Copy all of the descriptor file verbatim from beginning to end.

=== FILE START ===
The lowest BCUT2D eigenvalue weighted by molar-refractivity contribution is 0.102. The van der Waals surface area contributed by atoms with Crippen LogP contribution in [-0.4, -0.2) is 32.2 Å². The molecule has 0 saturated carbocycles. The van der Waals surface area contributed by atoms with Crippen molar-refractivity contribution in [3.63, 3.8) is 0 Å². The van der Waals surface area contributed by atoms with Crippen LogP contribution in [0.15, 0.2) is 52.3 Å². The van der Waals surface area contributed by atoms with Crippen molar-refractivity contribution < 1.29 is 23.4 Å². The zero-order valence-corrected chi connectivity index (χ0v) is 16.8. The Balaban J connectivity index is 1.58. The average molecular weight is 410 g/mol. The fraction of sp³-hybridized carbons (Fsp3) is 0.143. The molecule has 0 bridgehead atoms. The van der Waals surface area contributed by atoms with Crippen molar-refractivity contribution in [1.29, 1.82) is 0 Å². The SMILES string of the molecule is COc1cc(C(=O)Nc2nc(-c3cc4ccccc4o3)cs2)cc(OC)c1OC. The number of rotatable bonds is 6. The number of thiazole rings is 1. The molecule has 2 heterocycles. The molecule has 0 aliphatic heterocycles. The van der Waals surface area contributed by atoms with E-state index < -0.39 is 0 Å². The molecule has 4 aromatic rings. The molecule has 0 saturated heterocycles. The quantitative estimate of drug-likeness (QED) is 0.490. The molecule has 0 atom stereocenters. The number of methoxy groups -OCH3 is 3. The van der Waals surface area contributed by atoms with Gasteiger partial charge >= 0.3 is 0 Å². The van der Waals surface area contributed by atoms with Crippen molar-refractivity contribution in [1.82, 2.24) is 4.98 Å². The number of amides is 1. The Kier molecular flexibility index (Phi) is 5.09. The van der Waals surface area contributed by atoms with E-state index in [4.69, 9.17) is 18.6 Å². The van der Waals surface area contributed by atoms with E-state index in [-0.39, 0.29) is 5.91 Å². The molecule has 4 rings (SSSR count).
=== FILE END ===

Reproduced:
The lowest BCUT2D eigenvalue weighted by molar-refractivity contribution is 0.102. The van der Waals surface area contributed by atoms with Crippen LogP contribution in [-0.4, -0.2) is 32.2 Å². The molecule has 0 saturated carbocycles. The van der Waals surface area contributed by atoms with Crippen molar-refractivity contribution in [3.63, 3.8) is 0 Å². The van der Waals surface area contributed by atoms with Crippen LogP contribution in [0.15, 0.2) is 52.3 Å². The van der Waals surface area contributed by atoms with Crippen molar-refractivity contribution < 1.29 is 23.4 Å². The zero-order valence-corrected chi connectivity index (χ0v) is 16.8. The Balaban J connectivity index is 1.58. The average molecular weight is 410 g/mol. The fraction of sp³-hybridized carbons (Fsp3) is 0.143. The molecule has 0 bridgehead atoms. The van der Waals surface area contributed by atoms with Crippen molar-refractivity contribution in [1.29, 1.82) is 0 Å². The SMILES string of the molecule is COc1cc(C(=O)Nc2nc(-c3cc4ccccc4o3)cs2)cc(OC)c1OC. The number of rotatable bonds is 6. The number of thiazole rings is 1. The molecule has 2 heterocycles. The molecule has 0 aliphatic heterocycles. The van der Waals surface area contributed by atoms with E-state index < -0.39 is 0 Å². The molecule has 4 aromatic rings. The molecule has 0 saturated heterocycles. The quantitative estimate of drug-likeness (QED) is 0.490. The molecule has 0 atom stereocenters. The number of methoxy groups -OCH3 is 3. The van der Waals surface area contributed by atoms with Gasteiger partial charge >= 0.3 is 0 Å². The van der Waals surface area contributed by atoms with Crippen molar-refractivity contribution in [1.82, 2.24) is 4.98 Å². The number of amides is 1. The Kier molecular flexibility index (Phi) is 5.09. The van der Waals surface area contributed by atoms with E-state index in [4.69, 9.17) is 18.6 Å². The van der Waals surface area contributed by atoms with E-state index in [-0.39, 0.29) is 5.91 Å². The molecule has 4 rings (SSSR count).